Hacking voicemails and paying police officers to get stories for the newspapers. Plagiarising other writers’ interviews to polish your own articles. The sad and unpalatable truth is that most people simply don’t care that much about any of this.
Of course they ought to care, just as I ought to do more exercise and eat more vegetables. It doesn’t change the fact that they don’t.
The reality is that even though there have been some momentous changes like News Corp dropping its bid for BSkyB, the closure of the News of the World, the resignation of Rebekah Brooks, the bipartisan political support for criminal and civil investigation and inquiry into the methods of the media, the suspension of Johann Hari and investigation by the Orwell Prize committee and so on, most of these will have been of minimal note to the vast majority of the population. Even on twitter, a self-selecting minority of the more engaged part of the online population the retirement of Pam St Clements from her role as Pat Butcher in East Enders had a higher profile than hackgate at its height.
In part this might be down to a continuation of the “well they would do wouldn’t they” approach to the wider world. When the bid for BSkyB first made the news I remember being mildly surprised that News Corp didn’t already own a majority stake in BSkyB – it had been portrayed by most of the rest of the media as being controlled by Rupert Murdoch for years. From the slight experience I’ve had in being interviewed for comments by the press it wasn’t that big a surprise to hear that Johann Hari hadn’t in fact elicited nice, fully formed quotes from his interviewees (a small confession here, as one of the editors of my Sixth Form College magazine I published a largely fictional interview with a fellow student who worked on the theatre lighting and effects – someone else had gone to interview him but hadn’t really managed to get much out of him so I just made it up, ironically the same guy has now become something of a big name in lighting and effects so I missed out there). It was more of a surprise to find so much evidence of actually cribbing large chunks from other writers and interviewers just because it seems pretty unnecessary.
That tabloid journalists do pretty much anything to get a story and are as amoral in their methods as they are moralistic in their published tone was probably the biggest non-story of them all. Even though, of course, things like hacking into Milly Dowler’s voicemail and that of victims of 7/7 or 9/11 managed to lower a bar that most would have thought to be already unlimboable. That said, Will Self has (as ever) an interesting take on how ordinary people are now considered fair game for being mistreated in the same way as celebrities: http://bit.ly/nmhIrY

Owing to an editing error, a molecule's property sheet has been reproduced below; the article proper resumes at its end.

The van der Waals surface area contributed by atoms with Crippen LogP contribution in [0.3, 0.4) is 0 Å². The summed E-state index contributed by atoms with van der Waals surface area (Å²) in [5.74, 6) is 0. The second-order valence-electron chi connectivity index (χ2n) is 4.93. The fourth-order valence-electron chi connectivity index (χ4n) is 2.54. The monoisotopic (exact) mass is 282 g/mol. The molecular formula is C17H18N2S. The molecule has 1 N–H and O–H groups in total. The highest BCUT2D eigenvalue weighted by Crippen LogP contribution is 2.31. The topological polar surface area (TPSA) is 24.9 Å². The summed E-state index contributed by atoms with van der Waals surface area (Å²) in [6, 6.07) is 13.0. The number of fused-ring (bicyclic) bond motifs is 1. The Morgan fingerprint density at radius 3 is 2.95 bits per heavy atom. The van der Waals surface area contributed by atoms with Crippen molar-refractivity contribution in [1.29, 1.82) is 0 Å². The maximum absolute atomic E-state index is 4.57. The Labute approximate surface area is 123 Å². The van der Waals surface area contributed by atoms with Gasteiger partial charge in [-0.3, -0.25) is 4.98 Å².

Bent coppers have been a staple of British life for years. They can be banal, as the ones involved in the allegations around the investigation of hacking claims. Or they can be strangely sympathetic, like Gene Hunt in Life on Mars (in my opinion rather less interesting when rather less corrupt in Ashes to Ashes). But they’re a tiny minority of the actual Police forces of the country, most of whom do unpleasant work at antisocial hours in a professional and decent manner. The chance that slipping a couple of hundred quid to the officer who stopped you for a breathalyzer test might work rather than get you arrested for attempting to bribe the officer is so small that you don’t hear of anyone even trying it.
Politicians doing anything they can to maintain their power and prestige or to feather their own nests? After the MPs’ expenses scandal and everything that was already known about how close MPs and party leaders have been to media moguls, it just isn’t news. Sarah Brown organising Rebekah Brooks’ 40th birthday party is not more outrageous now than it was a week ago, just as her husband giving his first Sun interview to the man who had apparently so upset him and his wife over breaking the story of his son’s cystic fibrosis wasn’t. They’re not news – indeed the only new thing is how weird it is that they think they deserve sympathy now for something they were way more forgiving of than most people would have been, or that even a jaded populace would think it right that a serving Prime Minister didn’t dare to take on the might of the press.
So, hard to swallow though it may be, these developments are a big deal that most people will just shrug and say, “Big Deal!” to. Ironically, the people who do care about this stuff are most likely to be amongst the perpetrators or to know or care about them. The public might shrug a bit but the politicians, journalists and other establishment figures want to feel good about themselves and what they do. Enough will feel shame because of the judgement of their peers and their unavoidable blindness to what ordinary people think – unavoidable because they don’t want to sound condescending or cynical (cardinal sins in public life except for those with the flair to carry it off, like, say, Brian Sewell). So, they’ll clean up their act, a bit, make a lot of noise over it and ultimately things will quieten down with a feeling that things have been sorted out, until the next time.